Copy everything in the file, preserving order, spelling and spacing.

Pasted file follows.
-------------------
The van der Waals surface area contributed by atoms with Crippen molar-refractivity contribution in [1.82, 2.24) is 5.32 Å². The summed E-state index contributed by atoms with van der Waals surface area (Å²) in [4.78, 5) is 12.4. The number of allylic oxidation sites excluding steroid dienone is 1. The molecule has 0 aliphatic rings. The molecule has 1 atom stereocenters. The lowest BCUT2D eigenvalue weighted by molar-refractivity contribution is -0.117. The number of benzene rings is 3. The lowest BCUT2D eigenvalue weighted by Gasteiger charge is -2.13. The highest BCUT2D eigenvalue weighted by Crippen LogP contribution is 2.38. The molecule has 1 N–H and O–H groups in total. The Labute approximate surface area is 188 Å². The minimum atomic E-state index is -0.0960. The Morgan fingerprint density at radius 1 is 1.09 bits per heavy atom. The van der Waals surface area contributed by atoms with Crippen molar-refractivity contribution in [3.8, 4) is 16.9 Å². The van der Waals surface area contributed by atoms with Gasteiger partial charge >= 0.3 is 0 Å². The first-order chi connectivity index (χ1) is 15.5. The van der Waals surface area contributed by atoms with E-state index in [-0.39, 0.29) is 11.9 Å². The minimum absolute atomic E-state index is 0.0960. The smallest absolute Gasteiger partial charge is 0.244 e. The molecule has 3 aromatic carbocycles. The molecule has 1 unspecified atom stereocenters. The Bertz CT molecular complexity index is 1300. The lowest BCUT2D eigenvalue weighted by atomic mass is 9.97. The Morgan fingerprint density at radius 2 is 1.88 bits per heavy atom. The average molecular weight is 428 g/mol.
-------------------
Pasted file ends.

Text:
The van der Waals surface area contributed by atoms with Crippen molar-refractivity contribution in [1.82, 2.24) is 5.32 Å². The summed E-state index contributed by atoms with van der Waals surface area (Å²) in [4.78, 5) is 12.4. The number of allylic oxidation sites excluding steroid dienone is 1. The molecule has 0 aliphatic rings. The molecule has 1 atom stereocenters. The lowest BCUT2D eigenvalue weighted by molar-refractivity contribution is -0.117. The number of benzene rings is 3. The lowest BCUT2D eigenvalue weighted by Gasteiger charge is -2.13. The highest BCUT2D eigenvalue weighted by Crippen LogP contribution is 2.38. The molecule has 1 N–H and O–H groups in total. The Labute approximate surface area is 188 Å². The minimum atomic E-state index is -0.0960. The Morgan fingerprint density at radius 1 is 1.09 bits per heavy atom. The van der Waals surface area contributed by atoms with Crippen molar-refractivity contribution in [3.8, 4) is 16.9 Å². The van der Waals surface area contributed by atoms with Gasteiger partial charge >= 0.3 is 0 Å². The first-order chi connectivity index (χ1) is 15.5. The van der Waals surface area contributed by atoms with E-state index in [-0.39, 0.29) is 11.9 Å². The minimum absolute atomic E-state index is 0.0960. The smallest absolute Gasteiger partial charge is 0.244 e. The molecule has 3 aromatic carbocycles. The molecule has 1 unspecified atom stereocenters. The Bertz CT molecular complexity index is 1300. The lowest BCUT2D eigenvalue weighted by atomic mass is 9.97. The Morgan fingerprint density at radius 2 is 1.88 bits per heavy atom. The average molecular weight is 428 g/mol.